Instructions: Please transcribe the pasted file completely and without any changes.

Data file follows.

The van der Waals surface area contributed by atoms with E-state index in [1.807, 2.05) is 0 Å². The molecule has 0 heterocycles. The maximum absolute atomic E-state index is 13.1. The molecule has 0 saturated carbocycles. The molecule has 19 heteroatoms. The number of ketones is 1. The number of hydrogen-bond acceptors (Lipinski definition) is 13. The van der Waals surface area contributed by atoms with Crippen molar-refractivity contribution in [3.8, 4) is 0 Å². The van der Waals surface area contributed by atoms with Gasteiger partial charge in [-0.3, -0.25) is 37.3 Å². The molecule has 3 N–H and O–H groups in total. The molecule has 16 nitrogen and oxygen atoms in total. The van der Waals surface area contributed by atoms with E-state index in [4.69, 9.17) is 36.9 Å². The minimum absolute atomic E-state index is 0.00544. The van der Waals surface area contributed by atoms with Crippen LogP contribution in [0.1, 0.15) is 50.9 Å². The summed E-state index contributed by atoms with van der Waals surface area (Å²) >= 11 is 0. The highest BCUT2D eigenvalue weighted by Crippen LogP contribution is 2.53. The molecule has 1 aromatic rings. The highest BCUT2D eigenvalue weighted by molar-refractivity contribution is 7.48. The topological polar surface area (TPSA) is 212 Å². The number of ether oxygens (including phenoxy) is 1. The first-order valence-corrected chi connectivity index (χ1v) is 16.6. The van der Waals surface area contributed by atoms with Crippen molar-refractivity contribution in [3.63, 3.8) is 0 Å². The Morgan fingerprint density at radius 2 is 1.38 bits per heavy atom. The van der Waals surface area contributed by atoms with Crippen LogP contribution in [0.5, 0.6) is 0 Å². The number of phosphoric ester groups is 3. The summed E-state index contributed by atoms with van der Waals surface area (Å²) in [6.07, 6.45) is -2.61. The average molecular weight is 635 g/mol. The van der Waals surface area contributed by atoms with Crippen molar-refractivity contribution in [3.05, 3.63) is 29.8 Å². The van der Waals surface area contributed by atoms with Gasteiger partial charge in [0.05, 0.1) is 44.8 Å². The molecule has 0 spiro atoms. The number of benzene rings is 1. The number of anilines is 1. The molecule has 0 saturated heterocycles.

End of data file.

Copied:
The van der Waals surface area contributed by atoms with E-state index in [1.807, 2.05) is 0 Å². The molecule has 0 heterocycles. The maximum absolute atomic E-state index is 13.1. The molecule has 0 saturated carbocycles. The molecule has 19 heteroatoms. The number of ketones is 1. The number of hydrogen-bond acceptors (Lipinski definition) is 13. The van der Waals surface area contributed by atoms with Crippen molar-refractivity contribution in [3.8, 4) is 0 Å². The van der Waals surface area contributed by atoms with Gasteiger partial charge in [-0.3, -0.25) is 37.3 Å². The molecule has 3 N–H and O–H groups in total. The molecule has 16 nitrogen and oxygen atoms in total. The van der Waals surface area contributed by atoms with E-state index in [4.69, 9.17) is 36.9 Å². The minimum absolute atomic E-state index is 0.00544. The van der Waals surface area contributed by atoms with Crippen LogP contribution in [0.1, 0.15) is 50.9 Å². The summed E-state index contributed by atoms with van der Waals surface area (Å²) >= 11 is 0. The highest BCUT2D eigenvalue weighted by Crippen LogP contribution is 2.53. The molecule has 1 aromatic rings. The highest BCUT2D eigenvalue weighted by molar-refractivity contribution is 7.48. The topological polar surface area (TPSA) is 212 Å². The number of ether oxygens (including phenoxy) is 1. The first-order valence-corrected chi connectivity index (χ1v) is 16.6. The van der Waals surface area contributed by atoms with Crippen molar-refractivity contribution in [3.63, 3.8) is 0 Å². The Morgan fingerprint density at radius 2 is 1.38 bits per heavy atom. The van der Waals surface area contributed by atoms with Crippen LogP contribution in [0.5, 0.6) is 0 Å². The number of phosphoric ester groups is 3. The summed E-state index contributed by atoms with van der Waals surface area (Å²) in [6.07, 6.45) is -2.61. The average molecular weight is 635 g/mol. The van der Waals surface area contributed by atoms with Crippen molar-refractivity contribution in [3.05, 3.63) is 29.8 Å². The van der Waals surface area contributed by atoms with Gasteiger partial charge in [0.05, 0.1) is 44.8 Å². The molecule has 0 spiro atoms. The number of benzene rings is 1. The number of anilines is 1. The molecule has 0 saturated heterocycles.